December 1858: Miss Augusta Thomson, in Paris

An article, under the heading “PARIS THEATRICALS.”, on page ten of The Court Journal, and Fashionable Gazette, on

Saturday the 1st of January, 1859, reads:


“— Miss Augusta Thomson, of Glasgow, the first British singer who ever trod the boards of the Parisian Opera, appeared on

Wednesday evening in the character of Matilda [sic] in the opera of ‘Guillaume Tell,’ and with complete success. The voice

of this young lady is a soprano of extraordinary volume, purity, and beauty; and, although the rôle of Matilda [sic] was not

by any means calculated to show her great talents to the best advantage, she fairly captivated the audience by her graceful and

fine rendering of the air ‘Sombre forêt,’ and the succeeding duo with Arnold. Many ‘bravos’ greeted the young stranger, and in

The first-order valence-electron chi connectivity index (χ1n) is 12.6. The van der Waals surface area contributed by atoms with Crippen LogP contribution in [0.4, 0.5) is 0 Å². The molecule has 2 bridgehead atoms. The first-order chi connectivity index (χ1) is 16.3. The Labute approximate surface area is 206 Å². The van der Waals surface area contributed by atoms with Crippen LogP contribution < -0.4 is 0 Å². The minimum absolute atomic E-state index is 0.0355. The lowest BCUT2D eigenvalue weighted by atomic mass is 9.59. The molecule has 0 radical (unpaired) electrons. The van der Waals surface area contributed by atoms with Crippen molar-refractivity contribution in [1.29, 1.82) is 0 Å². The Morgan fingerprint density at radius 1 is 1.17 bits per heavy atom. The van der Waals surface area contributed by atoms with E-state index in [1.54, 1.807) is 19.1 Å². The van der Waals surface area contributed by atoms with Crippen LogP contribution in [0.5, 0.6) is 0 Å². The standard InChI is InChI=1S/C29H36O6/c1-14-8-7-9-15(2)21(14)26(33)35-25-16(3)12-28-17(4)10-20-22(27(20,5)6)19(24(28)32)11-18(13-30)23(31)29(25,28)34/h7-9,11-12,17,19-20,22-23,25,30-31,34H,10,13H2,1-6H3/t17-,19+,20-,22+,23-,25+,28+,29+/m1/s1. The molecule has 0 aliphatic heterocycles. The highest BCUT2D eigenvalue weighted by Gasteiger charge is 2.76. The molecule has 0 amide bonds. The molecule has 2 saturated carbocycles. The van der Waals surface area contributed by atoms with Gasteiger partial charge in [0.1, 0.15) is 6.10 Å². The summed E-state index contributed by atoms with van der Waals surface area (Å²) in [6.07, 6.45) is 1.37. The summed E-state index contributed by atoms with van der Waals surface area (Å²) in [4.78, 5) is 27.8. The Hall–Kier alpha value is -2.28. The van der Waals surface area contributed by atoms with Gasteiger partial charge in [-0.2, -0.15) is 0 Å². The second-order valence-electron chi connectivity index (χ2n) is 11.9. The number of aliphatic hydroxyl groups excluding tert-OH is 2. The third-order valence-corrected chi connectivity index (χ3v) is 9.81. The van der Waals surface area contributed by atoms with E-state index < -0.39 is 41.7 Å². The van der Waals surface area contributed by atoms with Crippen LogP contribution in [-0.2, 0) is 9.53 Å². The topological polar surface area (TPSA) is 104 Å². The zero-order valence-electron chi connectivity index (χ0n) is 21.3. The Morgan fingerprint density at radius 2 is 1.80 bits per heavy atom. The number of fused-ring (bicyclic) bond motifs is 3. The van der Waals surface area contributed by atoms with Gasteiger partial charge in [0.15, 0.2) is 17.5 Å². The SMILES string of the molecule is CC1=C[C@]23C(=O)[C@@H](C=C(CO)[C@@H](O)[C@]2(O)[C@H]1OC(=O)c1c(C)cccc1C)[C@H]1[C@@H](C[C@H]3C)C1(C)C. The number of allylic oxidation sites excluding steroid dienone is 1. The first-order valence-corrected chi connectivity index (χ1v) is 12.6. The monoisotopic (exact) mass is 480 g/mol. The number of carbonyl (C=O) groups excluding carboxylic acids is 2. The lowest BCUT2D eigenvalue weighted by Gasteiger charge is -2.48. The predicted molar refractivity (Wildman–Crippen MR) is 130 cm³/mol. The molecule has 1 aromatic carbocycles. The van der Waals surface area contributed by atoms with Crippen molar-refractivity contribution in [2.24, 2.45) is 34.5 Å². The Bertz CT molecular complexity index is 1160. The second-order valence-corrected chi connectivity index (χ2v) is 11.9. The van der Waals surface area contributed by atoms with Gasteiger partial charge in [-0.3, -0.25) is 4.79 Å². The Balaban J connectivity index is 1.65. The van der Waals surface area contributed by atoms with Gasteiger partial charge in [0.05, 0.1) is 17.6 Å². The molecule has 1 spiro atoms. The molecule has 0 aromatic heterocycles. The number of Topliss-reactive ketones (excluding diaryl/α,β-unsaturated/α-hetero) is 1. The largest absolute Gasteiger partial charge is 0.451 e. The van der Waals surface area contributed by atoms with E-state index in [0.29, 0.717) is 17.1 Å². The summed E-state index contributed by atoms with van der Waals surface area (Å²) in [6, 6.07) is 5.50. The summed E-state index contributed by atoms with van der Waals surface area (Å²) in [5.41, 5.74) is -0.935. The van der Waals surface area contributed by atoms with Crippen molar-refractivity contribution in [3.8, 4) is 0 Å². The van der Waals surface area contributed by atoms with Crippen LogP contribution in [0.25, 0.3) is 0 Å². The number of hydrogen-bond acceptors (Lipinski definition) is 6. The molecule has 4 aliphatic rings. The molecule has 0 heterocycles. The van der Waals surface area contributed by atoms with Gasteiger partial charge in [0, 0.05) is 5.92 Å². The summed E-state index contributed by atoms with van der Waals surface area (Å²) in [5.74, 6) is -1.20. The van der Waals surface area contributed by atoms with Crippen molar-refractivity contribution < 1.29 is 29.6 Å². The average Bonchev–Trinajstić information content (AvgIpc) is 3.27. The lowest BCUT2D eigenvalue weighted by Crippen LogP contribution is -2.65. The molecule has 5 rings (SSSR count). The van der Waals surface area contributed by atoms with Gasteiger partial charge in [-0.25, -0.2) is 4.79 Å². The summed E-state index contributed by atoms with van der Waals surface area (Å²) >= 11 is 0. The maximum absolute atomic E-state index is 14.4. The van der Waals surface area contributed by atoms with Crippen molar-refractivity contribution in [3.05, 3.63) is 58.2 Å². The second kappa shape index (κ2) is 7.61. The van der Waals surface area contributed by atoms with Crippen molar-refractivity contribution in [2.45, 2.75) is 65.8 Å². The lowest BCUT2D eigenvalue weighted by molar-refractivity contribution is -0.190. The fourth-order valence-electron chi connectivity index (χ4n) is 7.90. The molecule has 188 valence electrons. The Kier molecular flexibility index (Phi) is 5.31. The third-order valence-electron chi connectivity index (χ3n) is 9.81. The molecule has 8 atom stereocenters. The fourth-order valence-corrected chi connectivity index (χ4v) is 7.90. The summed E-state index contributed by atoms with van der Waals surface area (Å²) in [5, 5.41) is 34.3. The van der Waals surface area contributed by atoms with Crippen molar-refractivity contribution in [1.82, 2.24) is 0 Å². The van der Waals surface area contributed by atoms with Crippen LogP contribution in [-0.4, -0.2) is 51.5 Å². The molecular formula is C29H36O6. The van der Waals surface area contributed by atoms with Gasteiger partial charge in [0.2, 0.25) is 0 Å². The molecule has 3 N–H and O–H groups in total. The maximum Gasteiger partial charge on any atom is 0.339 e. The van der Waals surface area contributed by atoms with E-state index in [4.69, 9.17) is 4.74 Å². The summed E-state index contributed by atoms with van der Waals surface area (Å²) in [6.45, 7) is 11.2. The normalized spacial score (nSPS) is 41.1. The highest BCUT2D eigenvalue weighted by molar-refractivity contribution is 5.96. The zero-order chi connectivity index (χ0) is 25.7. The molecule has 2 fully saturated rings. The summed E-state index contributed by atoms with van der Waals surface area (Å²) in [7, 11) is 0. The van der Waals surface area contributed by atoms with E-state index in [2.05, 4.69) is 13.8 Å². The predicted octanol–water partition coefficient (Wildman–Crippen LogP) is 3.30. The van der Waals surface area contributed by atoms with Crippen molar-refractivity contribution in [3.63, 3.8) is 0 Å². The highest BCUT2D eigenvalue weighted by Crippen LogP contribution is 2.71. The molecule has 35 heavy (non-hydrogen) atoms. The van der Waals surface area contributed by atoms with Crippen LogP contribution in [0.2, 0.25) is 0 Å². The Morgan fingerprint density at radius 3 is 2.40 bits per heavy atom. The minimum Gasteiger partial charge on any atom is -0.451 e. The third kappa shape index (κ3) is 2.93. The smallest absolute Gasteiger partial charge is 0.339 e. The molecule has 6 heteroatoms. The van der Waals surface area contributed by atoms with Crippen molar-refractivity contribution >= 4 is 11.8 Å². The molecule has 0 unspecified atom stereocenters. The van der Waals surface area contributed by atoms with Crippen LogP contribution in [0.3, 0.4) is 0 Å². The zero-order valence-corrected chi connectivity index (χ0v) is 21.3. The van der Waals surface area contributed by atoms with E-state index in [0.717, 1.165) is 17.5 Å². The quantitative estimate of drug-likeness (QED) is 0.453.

the following acts she fully maintained her newly-acquired fame. Miss Thomson is of small stature, but assumes on the stage a

certain dignity of bearing, which, coupled with her spirituel and expressive features and excellent dramatic action, engaged

at once the sympathy of the audience. To the shame of the parties in authority and others, at the ‘Grand Opera,’ notwithstanding

her well-known ability (and perhaps because of it), this young foreigner has only arrived at her débût [sic] after encountering

a mass of intrigues, jealousies, and hindrances, which, but for her own energy and the interposition of friends, would have kept

her back altogether. Instead of that generous treatment which any young débutante had a right to expect, all kinds of obstacles

and vexations were thrown in her way. A Parisian audience, too, is cold and unimpressionable, and unkindly receives the young

beginner with cold silence, and only accords a limited kind of applause when forced, as it were, to acknowledge the merits of

the artiste.”



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George Fairfull-Smith, September 2023.